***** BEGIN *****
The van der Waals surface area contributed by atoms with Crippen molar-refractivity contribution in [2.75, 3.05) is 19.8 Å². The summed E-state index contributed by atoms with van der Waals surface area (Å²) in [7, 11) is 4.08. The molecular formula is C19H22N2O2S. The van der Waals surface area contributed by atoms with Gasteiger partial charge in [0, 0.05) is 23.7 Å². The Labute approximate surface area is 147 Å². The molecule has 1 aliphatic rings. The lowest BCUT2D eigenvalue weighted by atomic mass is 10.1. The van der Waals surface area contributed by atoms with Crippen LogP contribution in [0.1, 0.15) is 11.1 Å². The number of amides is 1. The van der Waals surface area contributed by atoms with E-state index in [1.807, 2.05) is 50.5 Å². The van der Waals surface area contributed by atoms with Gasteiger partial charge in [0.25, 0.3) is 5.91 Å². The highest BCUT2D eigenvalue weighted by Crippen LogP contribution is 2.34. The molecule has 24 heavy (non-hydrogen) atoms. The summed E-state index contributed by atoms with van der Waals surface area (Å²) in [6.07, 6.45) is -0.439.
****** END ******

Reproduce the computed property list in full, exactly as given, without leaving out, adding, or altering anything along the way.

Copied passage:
The van der Waals surface area contributed by atoms with Crippen molar-refractivity contribution in [2.75, 3.05) is 19.8 Å². The summed E-state index contributed by atoms with van der Waals surface area (Å²) in [7, 11) is 4.08. The molecular formula is C19H22N2O2S. The van der Waals surface area contributed by atoms with Gasteiger partial charge in [0, 0.05) is 23.7 Å². The Labute approximate surface area is 147 Å². The molecule has 1 aliphatic rings. The lowest BCUT2D eigenvalue weighted by atomic mass is 10.1. The van der Waals surface area contributed by atoms with Crippen LogP contribution in [0.1, 0.15) is 11.1 Å². The number of amides is 1. The van der Waals surface area contributed by atoms with E-state index in [1.807, 2.05) is 50.5 Å². The van der Waals surface area contributed by atoms with Gasteiger partial charge in [0.25, 0.3) is 5.91 Å². The highest BCUT2D eigenvalue weighted by Crippen LogP contribution is 2.34. The molecule has 24 heavy (non-hydrogen) atoms. The summed E-state index contributed by atoms with van der Waals surface area (Å²) in [6.07, 6.45) is -0.439.